Orange All-American and lacrosse Hall of Famer Gary Gait has developed the Syracuse program into a perennial challenger for the national championship. Since taking over the helm of the program, Gait has led SU to an overall record of 190-70, two appearances in the national championship game, eight entries in the national semifinals and two trips the NCAA Tournament quarterfinals. In addition, the Orange has claimed six conference regular-season titles and three conference tournament crowns.
Gait is a 10-time NCAA champion, having won three titles as a player for the Orange (1988-90) and seven as an assistant women’s lacrosse coach at the University of Maryland (1995-01).
As a player, Gait enjoyed success at every level. While at Syracuse he helped the Orange to three straight NCAA titles, earned first-team All-America honors three times and received the Player of the Year award twice. Gait’s dominance continued at the professional level as he earned league MVP honors in both the National Lacrosse League and Major League Lacrosse. On the international scene, Gait has been recognized as one of the sport’s best players, earning International Lacrosse Federation (ILF) All-World Team honors.
RETURN TO WHERE IT ALL BEGAN
Gait was named the second head coach in the history of the Syracuse women’s lacrosse program in August 2007. In his first season, Gait led the Orange to new heights. Syracuse won its first outright BIG EAST regular-season crown and successfully defended the tournament title. The Orange earned a program-best fifth seed in the NCAA Championship, where it defeated Towson and North Carolina to advance to the Final Four for the first time in school history.
Syracuse set four NCAA single-season records on its way to a school-record 18 victories. The Orange led the nation in scoring with 541 points and also established new standards for goals (18.01) and points (25.64) per game.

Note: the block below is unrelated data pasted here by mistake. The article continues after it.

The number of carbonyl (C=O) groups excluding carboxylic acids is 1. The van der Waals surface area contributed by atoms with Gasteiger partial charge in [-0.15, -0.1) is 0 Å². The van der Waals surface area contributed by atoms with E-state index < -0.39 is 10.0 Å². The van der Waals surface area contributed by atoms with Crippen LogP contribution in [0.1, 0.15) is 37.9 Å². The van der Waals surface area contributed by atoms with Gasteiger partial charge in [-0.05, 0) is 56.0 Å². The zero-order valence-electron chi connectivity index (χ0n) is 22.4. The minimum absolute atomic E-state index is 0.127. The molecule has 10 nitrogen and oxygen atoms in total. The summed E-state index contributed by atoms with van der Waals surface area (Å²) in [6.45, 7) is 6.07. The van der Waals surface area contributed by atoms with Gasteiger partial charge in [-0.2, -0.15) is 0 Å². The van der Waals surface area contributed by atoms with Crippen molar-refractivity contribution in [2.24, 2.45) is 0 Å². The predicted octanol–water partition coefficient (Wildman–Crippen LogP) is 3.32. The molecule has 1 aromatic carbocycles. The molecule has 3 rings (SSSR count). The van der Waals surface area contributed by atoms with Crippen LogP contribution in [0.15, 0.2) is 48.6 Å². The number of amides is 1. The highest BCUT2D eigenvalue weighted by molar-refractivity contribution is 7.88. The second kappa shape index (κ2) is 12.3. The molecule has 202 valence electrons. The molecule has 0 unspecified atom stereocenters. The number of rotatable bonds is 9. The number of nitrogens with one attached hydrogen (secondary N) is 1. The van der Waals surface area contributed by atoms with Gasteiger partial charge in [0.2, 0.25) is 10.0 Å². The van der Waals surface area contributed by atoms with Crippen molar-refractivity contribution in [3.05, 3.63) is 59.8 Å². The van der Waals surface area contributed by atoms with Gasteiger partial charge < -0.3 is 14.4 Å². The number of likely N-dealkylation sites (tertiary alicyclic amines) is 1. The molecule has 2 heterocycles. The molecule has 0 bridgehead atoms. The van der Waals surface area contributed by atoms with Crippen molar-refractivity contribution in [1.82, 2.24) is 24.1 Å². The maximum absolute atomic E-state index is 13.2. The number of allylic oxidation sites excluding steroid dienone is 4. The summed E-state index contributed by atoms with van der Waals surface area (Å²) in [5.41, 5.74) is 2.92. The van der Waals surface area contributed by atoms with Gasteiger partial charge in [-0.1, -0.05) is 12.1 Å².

Four student-athletes earned All-America honors, while six were named to the All-Region First Team - both program bests. Syracuse dominated the BIG EAST awards, claiming Attack and Defensive Player of the Year honors and seven all-conference nods. The student-athletes weren’t the only members of the program to earn recognition for the Orange’s success as Gait was voted the IWLCA Regional Coach of the Year.
In 2009, Syracuse shared the BIG EAST regular-season title and advanced to the NCAA quarterfinals for the third consecutive year. Individually, three student-athletes earned All-America status, while five were recognized as All-Region selections. The Orange took home the BIG EAST Attack and Midfield Player of the of the Year awards, and seven players were voted to the all-conference teams.
The Orange returned to the Final Four in 2010 by winning on the road in the first and second rounds. Syracuse became just the second unseeded team to advance to the Final Four since 2005 and finished the season with a record of 15-7. The 15 wins are the second-highest single-season total in school history.
Liz Hogan earned the IWLCA Goalkeeper of the Year award and was one of four student-athletes who earned All-America honors. In addition, five were named to the All-Region team. The Orange claimed two BIG EAST Player of the Year honors for the third consecutive year, while six earned all-conference accolades.
The Orange claimed its fourth BIG EAST regular-season title in five years in 2011, when it posted a league record of 7-1. Gait was named BIG EAST co-Coach of the Year.
In 2012, Gait led Syracuse to the most successful season in program history. The Orange won a school-record 19 games and went undefeated in BIG EAST play for the second time in school history. Syracuse won a program-best 15 consecutive games and climbed as high as No. 2 in the national polls. The Orange advanced to the national semifinals for the third time in five years where it came back from a seven-goal deficit to defeat No. 1 Florida in double overtime. SU's historic season came to an end in an 8-6 setback against Northwestern in the national championship game.
Michelle Tumolo earned the IWLCA Attacker of the Year award and was a finalist for the Tewaaraton Trophy. She was one four players to earn All-America honors. In addition, five were named to the All-Region Team. Tumolo was also named the BIG EAST Attack Player of the Year and was one of nine student-athlete named to the All-BIG EAST teams. Gait was honored as the BIG EAST and Northest Region Coach of the Year.